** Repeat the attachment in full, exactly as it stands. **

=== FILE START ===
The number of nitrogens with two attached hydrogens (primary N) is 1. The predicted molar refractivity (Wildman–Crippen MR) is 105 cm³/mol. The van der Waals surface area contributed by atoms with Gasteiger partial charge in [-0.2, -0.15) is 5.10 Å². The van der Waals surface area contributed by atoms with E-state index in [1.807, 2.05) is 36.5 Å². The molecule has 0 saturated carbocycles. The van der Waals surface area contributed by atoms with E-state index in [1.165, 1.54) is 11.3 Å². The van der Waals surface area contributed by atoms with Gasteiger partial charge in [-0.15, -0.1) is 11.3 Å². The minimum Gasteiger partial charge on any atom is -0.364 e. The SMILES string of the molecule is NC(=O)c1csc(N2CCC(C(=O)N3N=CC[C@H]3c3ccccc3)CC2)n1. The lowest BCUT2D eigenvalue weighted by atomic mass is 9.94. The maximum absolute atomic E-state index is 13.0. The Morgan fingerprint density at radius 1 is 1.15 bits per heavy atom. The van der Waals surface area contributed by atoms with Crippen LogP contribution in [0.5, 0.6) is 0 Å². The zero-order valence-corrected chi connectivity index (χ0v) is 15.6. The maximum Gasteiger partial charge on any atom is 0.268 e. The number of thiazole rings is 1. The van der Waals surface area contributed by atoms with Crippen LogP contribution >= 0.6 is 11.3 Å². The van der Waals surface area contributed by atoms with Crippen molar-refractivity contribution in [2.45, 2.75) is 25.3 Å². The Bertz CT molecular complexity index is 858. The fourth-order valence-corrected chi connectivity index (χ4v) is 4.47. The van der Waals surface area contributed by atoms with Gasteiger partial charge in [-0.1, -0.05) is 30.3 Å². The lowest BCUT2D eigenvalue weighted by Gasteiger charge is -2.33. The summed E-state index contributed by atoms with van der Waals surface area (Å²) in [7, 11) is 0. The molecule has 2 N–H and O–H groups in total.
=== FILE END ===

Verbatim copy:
The number of nitrogens with two attached hydrogens (primary N) is 1. The predicted molar refractivity (Wildman–Crippen MR) is 105 cm³/mol. The van der Waals surface area contributed by atoms with Gasteiger partial charge in [-0.2, -0.15) is 5.10 Å². The van der Waals surface area contributed by atoms with E-state index in [1.807, 2.05) is 36.5 Å². The molecule has 0 saturated carbocycles. The van der Waals surface area contributed by atoms with E-state index in [1.165, 1.54) is 11.3 Å². The van der Waals surface area contributed by atoms with Gasteiger partial charge in [-0.15, -0.1) is 11.3 Å². The minimum Gasteiger partial charge on any atom is -0.364 e. The SMILES string of the molecule is NC(=O)c1csc(N2CCC(C(=O)N3N=CC[C@H]3c3ccccc3)CC2)n1. The lowest BCUT2D eigenvalue weighted by atomic mass is 9.94. The maximum absolute atomic E-state index is 13.0. The Morgan fingerprint density at radius 1 is 1.15 bits per heavy atom. The van der Waals surface area contributed by atoms with Crippen LogP contribution in [0.5, 0.6) is 0 Å². The zero-order valence-corrected chi connectivity index (χ0v) is 15.6. The maximum Gasteiger partial charge on any atom is 0.268 e. The number of thiazole rings is 1. The van der Waals surface area contributed by atoms with Crippen LogP contribution >= 0.6 is 11.3 Å². The van der Waals surface area contributed by atoms with Crippen molar-refractivity contribution in [2.45, 2.75) is 25.3 Å². The Bertz CT molecular complexity index is 858. The fourth-order valence-corrected chi connectivity index (χ4v) is 4.47. The van der Waals surface area contributed by atoms with Gasteiger partial charge in [-0.1, -0.05) is 30.3 Å². The lowest BCUT2D eigenvalue weighted by Gasteiger charge is -2.33. The summed E-state index contributed by atoms with van der Waals surface area (Å²) in [7, 11) is 0. The molecule has 2 N–H and O–H groups in total.